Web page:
Employers forced to pay as wage monitoring improves

Employers have been forced to pay out nearly £5m in salary arrears to staff
who have received less than the National Minimum Wage since its introduction in
April 1999.

New figures released by the Department of Trade and Industry show that the
Government is improving its monitoring role, with more than £3m being recovered
by compliance officers in the year from April 2000 to April 2001 – an increase
of £1.8m on the previous year.

The compliance teams completed more than 7,000 investigations as a result of
complaints made to a DTI helpline, compared to 6,000 the previous year.

While the average arrears that employers fail to pay has in-creased by over
£200 to £418 in 2000/01, the number of complaints against organisations fell.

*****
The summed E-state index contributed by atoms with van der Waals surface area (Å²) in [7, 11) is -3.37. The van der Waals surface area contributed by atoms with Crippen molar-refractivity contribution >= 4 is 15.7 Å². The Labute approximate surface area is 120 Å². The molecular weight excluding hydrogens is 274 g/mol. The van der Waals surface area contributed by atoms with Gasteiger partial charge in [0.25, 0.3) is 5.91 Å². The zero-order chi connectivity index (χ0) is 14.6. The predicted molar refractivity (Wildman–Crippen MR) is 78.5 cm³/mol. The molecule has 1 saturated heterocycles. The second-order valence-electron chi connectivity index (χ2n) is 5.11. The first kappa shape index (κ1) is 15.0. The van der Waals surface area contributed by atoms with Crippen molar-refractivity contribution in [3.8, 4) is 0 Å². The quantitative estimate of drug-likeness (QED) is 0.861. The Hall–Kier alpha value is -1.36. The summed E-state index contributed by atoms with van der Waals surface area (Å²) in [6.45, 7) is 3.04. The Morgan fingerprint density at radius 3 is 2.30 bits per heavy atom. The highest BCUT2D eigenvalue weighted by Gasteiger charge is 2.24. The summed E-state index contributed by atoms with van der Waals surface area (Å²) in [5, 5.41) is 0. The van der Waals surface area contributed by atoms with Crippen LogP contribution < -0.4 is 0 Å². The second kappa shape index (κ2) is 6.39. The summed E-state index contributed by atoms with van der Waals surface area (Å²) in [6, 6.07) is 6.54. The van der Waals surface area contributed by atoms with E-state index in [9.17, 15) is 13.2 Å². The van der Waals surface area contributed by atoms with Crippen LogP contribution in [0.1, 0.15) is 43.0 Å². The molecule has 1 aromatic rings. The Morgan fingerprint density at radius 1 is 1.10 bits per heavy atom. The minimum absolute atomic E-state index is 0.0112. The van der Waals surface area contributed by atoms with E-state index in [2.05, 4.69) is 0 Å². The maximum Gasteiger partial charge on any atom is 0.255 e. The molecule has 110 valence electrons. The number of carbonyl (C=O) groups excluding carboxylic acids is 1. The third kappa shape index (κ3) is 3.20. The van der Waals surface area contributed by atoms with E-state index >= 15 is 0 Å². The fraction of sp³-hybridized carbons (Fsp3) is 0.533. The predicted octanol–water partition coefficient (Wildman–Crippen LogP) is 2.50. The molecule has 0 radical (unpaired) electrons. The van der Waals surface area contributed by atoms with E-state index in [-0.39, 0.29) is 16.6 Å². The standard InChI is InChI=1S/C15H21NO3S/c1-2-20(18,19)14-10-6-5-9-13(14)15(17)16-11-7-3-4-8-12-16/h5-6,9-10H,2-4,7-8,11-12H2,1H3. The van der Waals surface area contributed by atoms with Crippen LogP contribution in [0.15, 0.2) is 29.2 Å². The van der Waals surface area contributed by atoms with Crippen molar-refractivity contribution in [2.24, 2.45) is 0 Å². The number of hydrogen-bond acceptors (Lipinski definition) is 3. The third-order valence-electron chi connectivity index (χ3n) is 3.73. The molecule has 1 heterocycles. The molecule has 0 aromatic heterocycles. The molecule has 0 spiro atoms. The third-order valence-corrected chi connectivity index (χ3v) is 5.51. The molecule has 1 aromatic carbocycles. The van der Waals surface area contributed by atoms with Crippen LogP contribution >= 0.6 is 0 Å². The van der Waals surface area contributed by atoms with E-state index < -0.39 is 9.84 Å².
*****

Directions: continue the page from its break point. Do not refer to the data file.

John Philpott, the CIPD’s chief economist, said, "The rise in salary
arrears reflects the fact that full employment has gone up, meaning more
marginal workers are drawn into the labour market, who may be working for
employers who deliberately under-pay them."

He believes that the decrease in complaints against employers suggests that
workers on the fringe of the labour market are less aware of their rights and
less likely to complain to the DTI.

The CBI has called for tougher enforcement of the minimum wage, as it is
good for business.

John Cridland, CBI deputy director-general, said, "Cowboy employers who
don’t pay the minimum wage are not doing anyone any favours. They undercut the
vast majority of companies which are, of course, obeying the law."

Employment relations minister Alan Johnson said, "I’m delighted that
the overall number of complaints is falling, but the Government will not rest
on its laurels. We are determined to root out bad bosses and eradicate pockets
of poverty pay."


By Karen Higginbottom

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